By having the mesh liner layer 28 be removably attached to the protective garment 10, the wearer of the protective garment 10 can include the mesh liner layer 28 within the protective garment 10 or can chose to wear the protective garment 10 without the mesh liner layer 28 depending on the needs of the wearer. In the case where the emergency worker is a fire fighter, the fire fighter may chose to include the mesh liner layer 28 when he/she needs to extinguish a fire. However, when the fire-fighter is responding to a car accident, or other emergency situation that does not require as much thermal protection, then the fire-fighter may chose not to include the mesh liner layer 28 within the protective garment, so as to reduce the weight of the protective garment 10.

Although the mesh liner layer 28 described herein has been described in the context of a coat or a jacket, the mesh liner layer 28 can also be included within protective pants or trousers. More specifically, the mesh liner layer 28 can be included in a variety of different manners within a pair of protective pants or trousers. For example, in a first non-limiting embodiment, the mesh liner layer 28 could cover only the rear buttock region of the pair of protective pants, or trousers, so as not to add unnecessary weight to the garment. In a second non-limiting embodiment, the mesh liner layer 28 may extend throughout the upper portion of the pair of protective pants, such that the mesh liner layer 28 forms a pair of boxer-like shorts that surrounds the wearer's pelvic region and the wearer's upper thighs. In yet a further embodiment, the mesh liner layer 28 may line the entirety of the pair of protective pants, in both the front and the back, such that the protective pants are fully lined. Alternatively, the mesh liner layer 28 may cover the full length of the pair of protective pants in only the front or the back of the pant legs. As such, it should be appreciated that the mesh liner layer 28 may be included in all, or any part of, a pair of protective pants.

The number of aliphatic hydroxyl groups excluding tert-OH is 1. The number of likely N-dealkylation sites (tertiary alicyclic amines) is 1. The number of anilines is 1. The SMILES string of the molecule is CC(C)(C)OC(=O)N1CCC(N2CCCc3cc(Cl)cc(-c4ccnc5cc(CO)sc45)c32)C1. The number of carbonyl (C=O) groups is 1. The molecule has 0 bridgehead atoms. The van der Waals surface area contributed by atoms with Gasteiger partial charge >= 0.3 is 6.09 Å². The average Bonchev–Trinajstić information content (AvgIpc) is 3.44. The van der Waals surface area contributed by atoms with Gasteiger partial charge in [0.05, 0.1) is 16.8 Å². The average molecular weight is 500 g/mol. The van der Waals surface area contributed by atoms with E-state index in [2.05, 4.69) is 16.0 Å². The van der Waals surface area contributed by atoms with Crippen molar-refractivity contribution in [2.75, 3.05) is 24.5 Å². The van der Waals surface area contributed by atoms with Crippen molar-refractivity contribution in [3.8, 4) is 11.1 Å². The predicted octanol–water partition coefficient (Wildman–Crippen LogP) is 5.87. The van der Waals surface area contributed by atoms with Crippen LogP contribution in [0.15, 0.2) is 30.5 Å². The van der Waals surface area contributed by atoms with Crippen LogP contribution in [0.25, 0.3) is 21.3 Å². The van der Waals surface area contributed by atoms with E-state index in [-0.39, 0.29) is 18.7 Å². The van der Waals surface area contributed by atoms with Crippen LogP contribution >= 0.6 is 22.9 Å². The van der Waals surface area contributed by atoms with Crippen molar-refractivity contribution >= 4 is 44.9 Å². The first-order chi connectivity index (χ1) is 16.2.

Although the present invention has been described in considerable detail with reference to certain preferred embodiments thereof, variations and refinements are possible without departing from the spirit of the invention. Therefore, the scope of the invention should be limited only by the appended claims and their equivalents.